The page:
Orange County’s tourist trade looks to have lost some of its magic.
The industries serving out-of-town visitors and local entertainment needs were one of the earliest businesses to recover from the Great Recession with a surprisingly swift and strong rebound.
But early 2017 industry data suggest tourism’s hot hand may now be in doubt. Several factors may be in play.
For starters, it was a wet winter, and unfavorable weather can put a dent in tourism spending.
Also, local tourism’s linchpin, Disneyland, is undergoing some major renovations and upgrades. Such retooling often nudges Magic Kingdom fanatics to delay visits until the refurbished park is ready for viewing.
Plus, added competition – including new hotels and water park – might be making some local tourism executives nervous and causing budgetary tightness.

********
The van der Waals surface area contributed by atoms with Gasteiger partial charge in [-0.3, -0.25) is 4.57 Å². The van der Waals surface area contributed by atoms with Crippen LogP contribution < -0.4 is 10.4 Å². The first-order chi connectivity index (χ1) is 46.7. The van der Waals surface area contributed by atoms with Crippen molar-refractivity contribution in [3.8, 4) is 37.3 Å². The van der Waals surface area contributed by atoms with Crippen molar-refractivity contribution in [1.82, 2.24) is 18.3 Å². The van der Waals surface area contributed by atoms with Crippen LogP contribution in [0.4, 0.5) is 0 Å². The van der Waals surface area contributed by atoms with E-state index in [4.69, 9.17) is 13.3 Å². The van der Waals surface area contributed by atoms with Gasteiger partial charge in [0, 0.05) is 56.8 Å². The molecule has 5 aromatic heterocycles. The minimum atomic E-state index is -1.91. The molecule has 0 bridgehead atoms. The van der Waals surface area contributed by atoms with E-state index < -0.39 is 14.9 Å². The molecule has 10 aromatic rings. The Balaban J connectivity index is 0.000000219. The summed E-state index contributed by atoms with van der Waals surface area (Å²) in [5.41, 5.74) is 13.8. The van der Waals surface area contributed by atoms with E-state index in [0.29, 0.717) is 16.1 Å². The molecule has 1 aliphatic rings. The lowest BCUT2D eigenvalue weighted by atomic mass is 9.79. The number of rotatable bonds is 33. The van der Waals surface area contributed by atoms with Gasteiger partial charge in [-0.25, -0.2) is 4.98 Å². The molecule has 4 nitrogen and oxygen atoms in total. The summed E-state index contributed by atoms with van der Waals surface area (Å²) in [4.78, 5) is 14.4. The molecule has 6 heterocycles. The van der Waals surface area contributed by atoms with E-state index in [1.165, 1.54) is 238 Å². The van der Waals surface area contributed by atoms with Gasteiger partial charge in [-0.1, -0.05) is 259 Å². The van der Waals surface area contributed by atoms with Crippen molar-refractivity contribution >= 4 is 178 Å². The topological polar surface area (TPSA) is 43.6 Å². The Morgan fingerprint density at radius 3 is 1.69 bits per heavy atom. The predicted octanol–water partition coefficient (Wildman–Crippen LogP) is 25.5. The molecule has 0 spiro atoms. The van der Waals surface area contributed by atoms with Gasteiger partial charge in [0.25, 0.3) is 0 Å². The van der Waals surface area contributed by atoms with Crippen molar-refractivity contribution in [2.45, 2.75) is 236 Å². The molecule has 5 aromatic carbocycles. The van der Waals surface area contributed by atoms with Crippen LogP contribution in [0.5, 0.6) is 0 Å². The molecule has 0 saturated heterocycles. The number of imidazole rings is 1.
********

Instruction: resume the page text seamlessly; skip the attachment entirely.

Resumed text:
Finally, external forces – from a strong U.S. dollar making foreign visits more expensive to a tepid economic start to the year nationwide – might be compounding the very local-local challenges.
Here are three key industry benchmarks that suggest, at a minimum, tourism’s long-running upswing has slowed.
More vacancies: Orange County hotels were 75.2 percent filled in the first two months of the year, according to CBRE Hotels data. That’s down a full percentage point from a year ago. Occupancy has risen the previous six years coming out of the recession.
Maybe hotels have become too pricey. Orange County’s average daily rate hit $175 in the first two months of 2017, up 2.5 percent from…
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